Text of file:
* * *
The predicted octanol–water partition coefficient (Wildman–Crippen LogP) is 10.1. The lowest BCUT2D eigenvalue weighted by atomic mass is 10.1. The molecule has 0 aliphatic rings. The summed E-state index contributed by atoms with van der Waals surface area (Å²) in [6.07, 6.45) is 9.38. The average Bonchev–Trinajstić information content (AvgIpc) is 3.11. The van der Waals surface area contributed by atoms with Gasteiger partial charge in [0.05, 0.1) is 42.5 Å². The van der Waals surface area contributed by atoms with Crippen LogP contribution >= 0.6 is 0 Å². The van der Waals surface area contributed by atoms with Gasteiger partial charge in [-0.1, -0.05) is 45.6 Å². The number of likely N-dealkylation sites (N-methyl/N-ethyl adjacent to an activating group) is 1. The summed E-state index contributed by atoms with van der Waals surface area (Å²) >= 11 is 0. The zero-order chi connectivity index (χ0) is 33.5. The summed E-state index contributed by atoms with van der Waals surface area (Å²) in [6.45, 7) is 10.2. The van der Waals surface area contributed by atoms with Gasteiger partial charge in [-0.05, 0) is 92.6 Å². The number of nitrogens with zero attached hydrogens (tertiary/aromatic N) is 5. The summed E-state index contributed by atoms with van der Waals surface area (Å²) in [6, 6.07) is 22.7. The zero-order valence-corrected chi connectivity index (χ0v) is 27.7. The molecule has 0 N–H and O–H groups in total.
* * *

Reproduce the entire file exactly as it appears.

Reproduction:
The predicted octanol–water partition coefficient (Wildman–Crippen LogP) is 10.1. The lowest BCUT2D eigenvalue weighted by atomic mass is 10.1. The molecule has 0 aliphatic rings. The summed E-state index contributed by atoms with van der Waals surface area (Å²) in [6.07, 6.45) is 9.38. The average Bonchev–Trinajstić information content (AvgIpc) is 3.11. The van der Waals surface area contributed by atoms with Gasteiger partial charge in [0.05, 0.1) is 42.5 Å². The van der Waals surface area contributed by atoms with Crippen LogP contribution >= 0.6 is 0 Å². The van der Waals surface area contributed by atoms with Gasteiger partial charge in [-0.1, -0.05) is 45.6 Å². The number of likely N-dealkylation sites (N-methyl/N-ethyl adjacent to an activating group) is 1. The summed E-state index contributed by atoms with van der Waals surface area (Å²) >= 11 is 0. The zero-order chi connectivity index (χ0) is 33.5. The summed E-state index contributed by atoms with van der Waals surface area (Å²) in [6.45, 7) is 10.2. The van der Waals surface area contributed by atoms with Gasteiger partial charge in [-0.05, 0) is 92.6 Å². The number of nitrogens with zero attached hydrogens (tertiary/aromatic N) is 5. The summed E-state index contributed by atoms with van der Waals surface area (Å²) in [6, 6.07) is 22.7. The zero-order valence-corrected chi connectivity index (χ0v) is 27.7. The molecule has 0 N–H and O–H groups in total.